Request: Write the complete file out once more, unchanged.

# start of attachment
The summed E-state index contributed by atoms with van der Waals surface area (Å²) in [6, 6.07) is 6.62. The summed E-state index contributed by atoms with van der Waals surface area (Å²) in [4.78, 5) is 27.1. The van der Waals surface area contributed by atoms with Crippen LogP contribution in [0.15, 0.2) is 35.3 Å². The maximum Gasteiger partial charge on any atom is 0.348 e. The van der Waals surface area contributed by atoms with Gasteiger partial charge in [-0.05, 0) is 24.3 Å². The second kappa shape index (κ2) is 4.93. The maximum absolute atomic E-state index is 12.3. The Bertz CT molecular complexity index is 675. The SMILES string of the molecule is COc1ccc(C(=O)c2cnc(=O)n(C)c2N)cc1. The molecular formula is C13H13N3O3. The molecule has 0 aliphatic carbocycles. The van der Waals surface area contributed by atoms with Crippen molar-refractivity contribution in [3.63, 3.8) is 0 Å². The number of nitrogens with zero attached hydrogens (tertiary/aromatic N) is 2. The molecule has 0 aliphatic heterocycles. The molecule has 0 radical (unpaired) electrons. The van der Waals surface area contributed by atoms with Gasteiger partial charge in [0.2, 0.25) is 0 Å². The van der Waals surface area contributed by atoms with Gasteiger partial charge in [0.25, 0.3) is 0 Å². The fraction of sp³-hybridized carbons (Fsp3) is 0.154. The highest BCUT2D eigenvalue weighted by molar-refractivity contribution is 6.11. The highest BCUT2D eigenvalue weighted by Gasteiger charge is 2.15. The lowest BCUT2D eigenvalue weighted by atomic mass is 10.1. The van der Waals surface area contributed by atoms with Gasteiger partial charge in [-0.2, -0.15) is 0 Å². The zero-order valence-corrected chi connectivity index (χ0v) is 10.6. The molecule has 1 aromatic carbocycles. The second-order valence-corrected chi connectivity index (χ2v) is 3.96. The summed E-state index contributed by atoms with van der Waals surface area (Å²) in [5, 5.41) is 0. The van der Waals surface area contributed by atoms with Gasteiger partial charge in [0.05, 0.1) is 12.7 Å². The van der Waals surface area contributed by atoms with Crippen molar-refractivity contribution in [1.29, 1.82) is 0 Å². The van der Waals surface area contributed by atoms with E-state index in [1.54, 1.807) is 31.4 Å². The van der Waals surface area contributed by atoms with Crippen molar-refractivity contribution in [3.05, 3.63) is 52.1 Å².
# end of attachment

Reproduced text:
The summed E-state index contributed by atoms with van der Waals surface area (Å²) in [6, 6.07) is 6.62. The summed E-state index contributed by atoms with van der Waals surface area (Å²) in [4.78, 5) is 27.1. The van der Waals surface area contributed by atoms with Crippen LogP contribution in [0.15, 0.2) is 35.3 Å². The maximum Gasteiger partial charge on any atom is 0.348 e. The van der Waals surface area contributed by atoms with Gasteiger partial charge in [-0.05, 0) is 24.3 Å². The second kappa shape index (κ2) is 4.93. The maximum absolute atomic E-state index is 12.3. The Bertz CT molecular complexity index is 675. The SMILES string of the molecule is COc1ccc(C(=O)c2cnc(=O)n(C)c2N)cc1. The molecular formula is C13H13N3O3. The molecule has 0 aliphatic carbocycles. The van der Waals surface area contributed by atoms with Crippen molar-refractivity contribution in [3.63, 3.8) is 0 Å². The number of nitrogens with zero attached hydrogens (tertiary/aromatic N) is 2. The molecule has 0 aliphatic heterocycles. The molecule has 0 radical (unpaired) electrons. The van der Waals surface area contributed by atoms with Gasteiger partial charge in [0.2, 0.25) is 0 Å². The van der Waals surface area contributed by atoms with Gasteiger partial charge in [0.25, 0.3) is 0 Å². The fraction of sp³-hybridized carbons (Fsp3) is 0.154. The highest BCUT2D eigenvalue weighted by molar-refractivity contribution is 6.11. The highest BCUT2D eigenvalue weighted by Gasteiger charge is 2.15. The lowest BCUT2D eigenvalue weighted by atomic mass is 10.1. The van der Waals surface area contributed by atoms with Gasteiger partial charge in [-0.2, -0.15) is 0 Å². The zero-order valence-corrected chi connectivity index (χ0v) is 10.6. The molecule has 1 aromatic carbocycles. The second-order valence-corrected chi connectivity index (χ2v) is 3.96. The summed E-state index contributed by atoms with van der Waals surface area (Å²) in [5, 5.41) is 0. The van der Waals surface area contributed by atoms with Gasteiger partial charge in [0.05, 0.1) is 12.7 Å². The van der Waals surface area contributed by atoms with Crippen molar-refractivity contribution in [1.29, 1.82) is 0 Å². The van der Waals surface area contributed by atoms with E-state index in [1.54, 1.807) is 31.4 Å². The van der Waals surface area contributed by atoms with Crippen molar-refractivity contribution in [3.05, 3.63) is 52.1 Å².